Neal reemerged at Arizona, moving to the defensive side of the ball. Mahone’s high-profile dismissal came after an ugly incident in his hometown of Youngstown, but resulted in a life-changing turnaround. Add in the early departures (though successful careers) of Ronnie Stanley and CJ Prosise and you begin to see how this group certainly accomplished plenty, but left a ton on the table.


Greg Bryant, RB — 5 star
Max Redfield, S — 5 star
Eddie Vanderdoes, DT — 5 star
Steve Elmer, OL — 4 star
Corey Robinson, WR — 4 star
Mike Heuerman, TE — 4 star
Doug Randolph, DL — 4 star
Rashad Kinlaw, DB — 3 star
Michael Deeb, LB — 3 star

Recap: This group could’ve redefined the roster. While Bryant and Redfield never played up to their potential before being cut loose from the university, a front-line defensive lineman like Vanderdoes would’ve changed the complexion of the Irish defense.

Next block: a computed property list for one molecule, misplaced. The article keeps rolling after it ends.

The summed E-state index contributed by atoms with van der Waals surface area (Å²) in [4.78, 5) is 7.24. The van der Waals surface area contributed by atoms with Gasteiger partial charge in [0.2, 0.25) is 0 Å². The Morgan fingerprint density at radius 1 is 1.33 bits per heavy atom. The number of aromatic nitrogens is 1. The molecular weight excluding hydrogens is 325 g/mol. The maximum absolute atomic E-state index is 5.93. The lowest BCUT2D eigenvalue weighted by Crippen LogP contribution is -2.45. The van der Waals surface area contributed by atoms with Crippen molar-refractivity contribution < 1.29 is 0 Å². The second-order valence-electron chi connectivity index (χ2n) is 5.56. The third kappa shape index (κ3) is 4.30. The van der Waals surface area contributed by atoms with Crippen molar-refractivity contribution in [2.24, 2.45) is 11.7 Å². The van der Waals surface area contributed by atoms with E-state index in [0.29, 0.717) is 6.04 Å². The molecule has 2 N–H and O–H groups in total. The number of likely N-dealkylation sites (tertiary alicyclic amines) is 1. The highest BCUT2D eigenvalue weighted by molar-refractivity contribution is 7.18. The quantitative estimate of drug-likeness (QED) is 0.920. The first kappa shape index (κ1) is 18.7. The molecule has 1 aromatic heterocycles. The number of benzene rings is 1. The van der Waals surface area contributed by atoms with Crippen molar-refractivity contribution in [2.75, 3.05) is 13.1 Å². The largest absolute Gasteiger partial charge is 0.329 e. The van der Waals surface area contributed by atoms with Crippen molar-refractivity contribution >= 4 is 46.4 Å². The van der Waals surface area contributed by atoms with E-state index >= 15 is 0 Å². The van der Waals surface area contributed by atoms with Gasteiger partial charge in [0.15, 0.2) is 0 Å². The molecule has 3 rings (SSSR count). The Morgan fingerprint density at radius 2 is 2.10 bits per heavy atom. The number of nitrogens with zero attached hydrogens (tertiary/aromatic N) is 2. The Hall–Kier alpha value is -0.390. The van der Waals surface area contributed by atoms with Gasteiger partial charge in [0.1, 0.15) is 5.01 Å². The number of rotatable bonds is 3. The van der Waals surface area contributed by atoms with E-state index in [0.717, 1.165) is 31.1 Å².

Below the radar, the losses of Steve Elmer and Corey Robinson certainly hurt more than we expected. Neither were breakaway talents, but both more than good enough to been veteran starters on a team that clearly needed a few more of them.

The bottom half of this list almost stands out just because they were big swings and misses. With the Heuerman, Kinlaw, and Deeb, the Irish took shots on a few less-than-elite names and came up empty, with Heuerman and Deeb never able to shake off injuries before eventually going on medical hardships. A big recruiting class coming off a historic season, this group had plenty of success, but could’ve been more.


Nile Sykes, LB — 3 stars
Grant Blankenship, DE — 3 stars
Kolin Hill, DE — 3 stars
Jhonathon Williams, DE — 3 stars

Recap: Four defenders, four front seven players, three pass rushers. When Irish fans wonder where the pass rush is, it’s misses like this that end up really hurting. Sykes, Hill and Williams were hardly national prospects. Blankenship was an early target with modest offers, though a strong senior season brought interest from Texas.